Taliban: No ‘formal border’ between Afghanistan, Pakistan

KABUL, Afghanistan — In a controversial statement, Noorullah Noori, Taliban Minister of Borders and Tribal Affairs, denied the existence of an “official” or “international” border between Afghanistan and Pakistan. The Taliban’s Ministry of Frontier Affairs released a video where Noori labeled the Durand Line, which separates the two nations, as a “hypothetical line.”

The video also showed Noori accompanied by Khalilur Rehman Haqqani, the Taliban’s Minister of Refugees and Returnees, visiting the Torkham crossing. Noori reiterated the absence of an “official border” between the countries, referring to the Durand Line as a source of occasional disputes between the Taliban and Pakistan.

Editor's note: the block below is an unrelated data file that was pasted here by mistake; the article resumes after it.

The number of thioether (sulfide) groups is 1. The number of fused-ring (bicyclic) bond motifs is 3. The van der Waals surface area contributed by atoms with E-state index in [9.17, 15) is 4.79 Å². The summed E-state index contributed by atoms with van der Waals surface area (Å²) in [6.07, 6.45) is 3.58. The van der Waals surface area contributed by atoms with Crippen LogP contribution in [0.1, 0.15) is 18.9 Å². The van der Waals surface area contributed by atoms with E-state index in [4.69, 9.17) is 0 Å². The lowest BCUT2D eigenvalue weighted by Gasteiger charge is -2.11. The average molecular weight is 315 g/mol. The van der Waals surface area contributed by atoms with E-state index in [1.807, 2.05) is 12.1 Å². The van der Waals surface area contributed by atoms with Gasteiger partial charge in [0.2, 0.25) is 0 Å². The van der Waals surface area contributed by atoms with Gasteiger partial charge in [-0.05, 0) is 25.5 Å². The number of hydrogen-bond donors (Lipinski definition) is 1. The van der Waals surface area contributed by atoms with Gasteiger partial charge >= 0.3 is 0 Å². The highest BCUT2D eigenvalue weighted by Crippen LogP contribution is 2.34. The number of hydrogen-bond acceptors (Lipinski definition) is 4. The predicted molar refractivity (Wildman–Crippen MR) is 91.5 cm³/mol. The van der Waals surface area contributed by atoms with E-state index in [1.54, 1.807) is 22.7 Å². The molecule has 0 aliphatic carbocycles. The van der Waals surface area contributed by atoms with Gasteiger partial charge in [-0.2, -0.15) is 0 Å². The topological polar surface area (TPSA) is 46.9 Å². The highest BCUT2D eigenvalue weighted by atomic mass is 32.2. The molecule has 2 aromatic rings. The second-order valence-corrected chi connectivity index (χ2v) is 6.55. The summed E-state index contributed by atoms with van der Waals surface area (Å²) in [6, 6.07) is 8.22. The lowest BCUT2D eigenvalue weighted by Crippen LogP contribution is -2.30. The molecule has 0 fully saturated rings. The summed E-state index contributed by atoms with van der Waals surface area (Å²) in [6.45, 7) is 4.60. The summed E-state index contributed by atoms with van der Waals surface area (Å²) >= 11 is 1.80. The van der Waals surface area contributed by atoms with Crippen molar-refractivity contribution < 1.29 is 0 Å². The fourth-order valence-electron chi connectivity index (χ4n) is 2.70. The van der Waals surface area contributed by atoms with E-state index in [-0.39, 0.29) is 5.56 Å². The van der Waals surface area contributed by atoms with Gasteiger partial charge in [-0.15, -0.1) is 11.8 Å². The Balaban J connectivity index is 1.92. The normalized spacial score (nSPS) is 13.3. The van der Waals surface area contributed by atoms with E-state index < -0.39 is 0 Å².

These remarks could exacerbate existing tensions between Pakistan and the Taliban. Pakistan’s government recognizes the Durand Line as an international boundary, a stance often challenged by Kabul administrations, who view it as a “de facto line.”

Historically, residents on both sides of the border have crossed freely using Pakistani identity cards. However, Pakistan’s recent policy shift, coinciding with plans to deport Afghan immigrants, now mandates visas and passports for crossing. This change sparked significant protests in Pakistan’s Chaman region, Balochistan.